Commissar Anthony Fauci Wants Us to Give Up Ever Shaking Hands Again!
Dr. Anthony Fauci has lost his mind--he wants us to give up ever shaking hands again.
Iíll put it off a few months, but I canít wait to shake hands again.
Shaking hands is one of the foundations of civilization.
Shaking hands is how you greet someone or say goodbye, how you show a man acceptance and trust, and how you do business.
When someone wanted my late father-in-law to do a job for him, delivering a load of gravel to his building site in Trinidad, he drove up to Ma and País house, Ma called to Pa from her perch at the front living room table and window, and Pa went outside and shook on it. A handshake was enough.
For centuries in colonial and independent America, that is the way deals were struck.
Fauci yesterday: ďI donít think we should ever shake hands ever again, to be honest with you.
ďNot only would it be good to prevent coronavirus disease; it probably would decrease instances of influenza dramatically in this country.
ďAs a society, just forget about shaking hands. We donít need to shake hands. Weíve got to break that custom. Because as a matter of fact, that is really one of the major ways that you can transmit a respiratory illness.Ē
Once, Anthony Fauciís visage was welcome in my living room, but between this and his conflicts of interest, heís worn out his welcome.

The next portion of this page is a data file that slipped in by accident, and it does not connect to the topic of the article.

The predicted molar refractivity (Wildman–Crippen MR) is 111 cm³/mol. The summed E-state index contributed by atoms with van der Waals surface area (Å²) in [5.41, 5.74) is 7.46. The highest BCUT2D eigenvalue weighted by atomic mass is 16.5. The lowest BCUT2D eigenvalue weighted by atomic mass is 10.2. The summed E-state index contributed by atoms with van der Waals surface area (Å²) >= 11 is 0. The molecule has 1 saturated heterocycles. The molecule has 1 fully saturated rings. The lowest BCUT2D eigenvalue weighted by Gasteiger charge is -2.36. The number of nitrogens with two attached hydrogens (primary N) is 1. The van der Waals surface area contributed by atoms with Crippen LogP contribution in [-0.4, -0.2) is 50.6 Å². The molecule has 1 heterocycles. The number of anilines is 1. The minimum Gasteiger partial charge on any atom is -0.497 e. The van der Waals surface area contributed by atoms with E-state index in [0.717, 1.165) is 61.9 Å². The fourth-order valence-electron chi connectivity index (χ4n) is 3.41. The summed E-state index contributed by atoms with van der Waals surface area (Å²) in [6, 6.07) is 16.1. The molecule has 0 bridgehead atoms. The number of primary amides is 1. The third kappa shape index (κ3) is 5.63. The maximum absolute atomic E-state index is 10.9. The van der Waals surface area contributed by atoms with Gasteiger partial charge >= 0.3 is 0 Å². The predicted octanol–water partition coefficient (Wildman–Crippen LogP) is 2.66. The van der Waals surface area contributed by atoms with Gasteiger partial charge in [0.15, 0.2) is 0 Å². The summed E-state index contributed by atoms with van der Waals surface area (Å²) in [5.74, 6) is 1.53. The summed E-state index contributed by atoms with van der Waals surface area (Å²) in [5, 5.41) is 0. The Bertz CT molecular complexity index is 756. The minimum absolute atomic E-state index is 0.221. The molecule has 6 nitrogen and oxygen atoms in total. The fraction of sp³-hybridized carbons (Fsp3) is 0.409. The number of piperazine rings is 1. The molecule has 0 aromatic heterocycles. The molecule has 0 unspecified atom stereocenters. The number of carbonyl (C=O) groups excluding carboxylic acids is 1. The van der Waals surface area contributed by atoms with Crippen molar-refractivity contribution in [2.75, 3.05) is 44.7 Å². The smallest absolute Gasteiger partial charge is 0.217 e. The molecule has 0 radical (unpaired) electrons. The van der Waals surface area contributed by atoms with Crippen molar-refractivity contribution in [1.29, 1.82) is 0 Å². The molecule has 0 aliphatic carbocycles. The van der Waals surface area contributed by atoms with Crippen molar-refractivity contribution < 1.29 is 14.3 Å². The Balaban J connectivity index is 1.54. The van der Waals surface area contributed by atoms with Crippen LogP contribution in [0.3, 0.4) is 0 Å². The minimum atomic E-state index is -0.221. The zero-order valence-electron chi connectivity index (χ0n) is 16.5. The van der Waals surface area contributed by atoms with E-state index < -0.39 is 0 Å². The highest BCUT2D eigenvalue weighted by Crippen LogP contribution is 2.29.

Award-winning, New York-based freelancer Nicholas Stix founded A Different Drummer magazine (1989-93). Stix has written for Die Suedwest Presse, New York Daily News, New York Post, Newsday, Middle American News, Toogood Reports, Insight, Chronicles, the American Enterprise, Campus Reports, VDARE, the Weekly Standard, Front Page Magazine, Ideas on Liberty, National Review Online and the Illinois Leader. His column also appears at Men's News Daily, MichNews, Intellectual Conservative, Enter Stage Right and OpinioNet. Stix has studied at colleges and universities on two continents, and earned a couple of sheepskins, but he asks that the reader not hold that against him. His day jobs have included washing pots, building Daimler-Benzes on the assembly-line, tackling shoplifters and teaching college, but his favorite job was changing his son's diapers.